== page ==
Bruce Davison’s four-decade career has included everything from Shakespeare to “Seinfeld.” Making his professional stage debut in 1966 as Jonathan in Oh Dad, Poor Dad, Mama's Hung You in the Closet and I'm Feelin' So Bad at the Pennsylvania Festival Theatre, he appeared on Broadway in 1968 in the role of Troilus in Tiger at the Gates at the Vivian Beaumont Theatre. The following year, he was seen off-Broadway in A Home Away from Home and appeared at the Lincoln Center in the cast of King Lear.
Success in the movies came immediately for Davison after he and a trio of up-and-coming talents (Barbara Hershey, Richard Thomas and Catherine Burns) starred together in the poignant but disturbing coming-of-age film Last Summer. Following this, he was awarded a starring role opposite Kim Darby in The Strawberry Statement, an offbeat social commentary about ’60s college radicalism, and in the cult horror flick Willard in which he bonded notoriously with a herd of rats.
Moving further into the ’70s, Davison had strong roles alongside greats like Burt Lancaster in the well-made cavalry film, Ulzana's Raid, and the powerful independent film, Short Eyes. Other notable films include the musical film version of Mame, The Jerusalem File, Mother, Jugs & Speed, Grand Jury and Brass Target. Davison also earned theatrical roles in The Skin of Our Teeth, The Little Foxes and A Life in the Theatre. In 1977, he won the Los Angeles Drama Critics Award for his work in Streamers. On TV, he starred in mini-movie productions of “Mourning Becomes Electra,” “Deadman's Curve” (portraying Dean Torrence of the surf-era pop duo Jan and Dean) and “Summer of My German Soldier,” co-starring Kristy McNichol.
During the 1980s, Davison took over the role of the severely deformed John Merrick as The Elephant Man on Broadway; portrayed Clarence in Richard III at the New York Shakespeare Festival; was directed by Henry Fonda in The Caine Mutiny Court Martial; played a moving Tom Wingfield opposite Jessica Tandy's Amanda in The Glass Menagerie; received a second Los Angeles Drama Critics Award for his work in the AIDS play The Normal Heart; and finished off the decade gathering up fine reviews in the amusing A.R. Gurney period piece The Cocktail Hour. Other notable films from this period include, Kiss My Grits, Crimes of Passion, Spies Like Us and The Ladies Club. But it was not until he was cast in and earned a Best Supporting Actor Oscar nomination for the groundbreaking gay drama Longtime Companion that his film career revitalized. After copping Golden Globe, Independent Spirit, New York Film Critics and National Society of Film Critics awards for Longtime Companion, other gay-themed films welcomed his presence, including The Cure and It's My Party. Davison eventually served as a spokesperson for a host of AIDS-related organizations, including Hollywood Supports. He is also active with foundations that help abused children.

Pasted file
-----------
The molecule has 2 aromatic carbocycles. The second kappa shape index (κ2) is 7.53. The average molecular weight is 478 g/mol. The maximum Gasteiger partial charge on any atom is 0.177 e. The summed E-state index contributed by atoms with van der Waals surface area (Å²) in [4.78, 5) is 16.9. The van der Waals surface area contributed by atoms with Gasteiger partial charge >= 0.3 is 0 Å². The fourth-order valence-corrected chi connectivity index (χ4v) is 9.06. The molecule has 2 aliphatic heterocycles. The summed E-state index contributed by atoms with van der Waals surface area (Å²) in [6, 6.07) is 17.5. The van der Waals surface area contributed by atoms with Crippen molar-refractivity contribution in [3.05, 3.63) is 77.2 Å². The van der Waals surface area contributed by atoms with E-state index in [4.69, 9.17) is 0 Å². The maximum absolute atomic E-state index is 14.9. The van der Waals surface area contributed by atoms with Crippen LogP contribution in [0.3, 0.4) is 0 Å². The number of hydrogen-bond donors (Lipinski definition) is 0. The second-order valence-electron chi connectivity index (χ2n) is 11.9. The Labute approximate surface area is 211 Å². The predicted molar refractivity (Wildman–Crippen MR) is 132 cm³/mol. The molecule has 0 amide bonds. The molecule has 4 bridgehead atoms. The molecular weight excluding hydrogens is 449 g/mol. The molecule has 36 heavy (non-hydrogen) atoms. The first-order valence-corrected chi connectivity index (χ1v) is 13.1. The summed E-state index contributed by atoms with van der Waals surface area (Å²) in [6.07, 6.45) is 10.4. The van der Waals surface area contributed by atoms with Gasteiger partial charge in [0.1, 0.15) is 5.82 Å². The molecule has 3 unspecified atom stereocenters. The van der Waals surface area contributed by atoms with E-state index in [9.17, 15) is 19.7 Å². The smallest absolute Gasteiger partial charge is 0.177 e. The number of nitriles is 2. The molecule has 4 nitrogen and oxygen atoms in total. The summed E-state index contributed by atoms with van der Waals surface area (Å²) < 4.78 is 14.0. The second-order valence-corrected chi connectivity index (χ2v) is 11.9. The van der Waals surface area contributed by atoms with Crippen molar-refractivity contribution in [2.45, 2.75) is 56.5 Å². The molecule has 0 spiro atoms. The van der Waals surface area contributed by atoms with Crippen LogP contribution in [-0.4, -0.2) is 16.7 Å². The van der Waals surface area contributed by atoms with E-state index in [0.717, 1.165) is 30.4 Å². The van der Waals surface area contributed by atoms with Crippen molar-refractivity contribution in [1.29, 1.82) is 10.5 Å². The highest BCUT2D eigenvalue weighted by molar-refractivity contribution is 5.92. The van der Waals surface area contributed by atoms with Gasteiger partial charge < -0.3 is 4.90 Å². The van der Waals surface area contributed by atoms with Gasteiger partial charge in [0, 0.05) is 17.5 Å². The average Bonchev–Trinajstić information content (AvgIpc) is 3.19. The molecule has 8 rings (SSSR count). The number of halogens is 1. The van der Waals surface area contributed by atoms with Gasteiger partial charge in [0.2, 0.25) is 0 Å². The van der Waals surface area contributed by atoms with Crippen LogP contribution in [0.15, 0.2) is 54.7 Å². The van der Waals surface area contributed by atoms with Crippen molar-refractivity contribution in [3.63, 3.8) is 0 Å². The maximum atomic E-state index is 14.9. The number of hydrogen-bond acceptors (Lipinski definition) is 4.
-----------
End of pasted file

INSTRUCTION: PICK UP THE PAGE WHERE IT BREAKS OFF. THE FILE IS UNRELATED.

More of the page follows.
Davison’s more popular films have included Six Degrees of Separation, starring Will Smith, the family adventure film Far from Home: The Adventures of Yellow Dog and the box-office hit X- Men as well as its sequel. His more controversial art-house showcases include, Dahmer and Hate Crime. In 1998, Davison received an Emmy nomination for Outstanding Guest Actor in a Drama Series for his work on the CBS hit “Touched by an Angel.” In 2002, he received a Daytime Emmy nomination for Outstanding Directing in a Children’s Special for helming the TV movie “Off Season.”
Davison has also had leading roles in such series as “Harry and the Hendersons,” the revival of “Knight Rider,” “The Last Resort” and A&E’s “Those Who Kill.” His many recurring TV roles have included “The Practice,” “The L Word,” “Seinfeld,” “Kingdom,” Amazon Prime’s “Mozart in the Jungle,” “The Blindspot” and ABC Family’s “The Fosters.”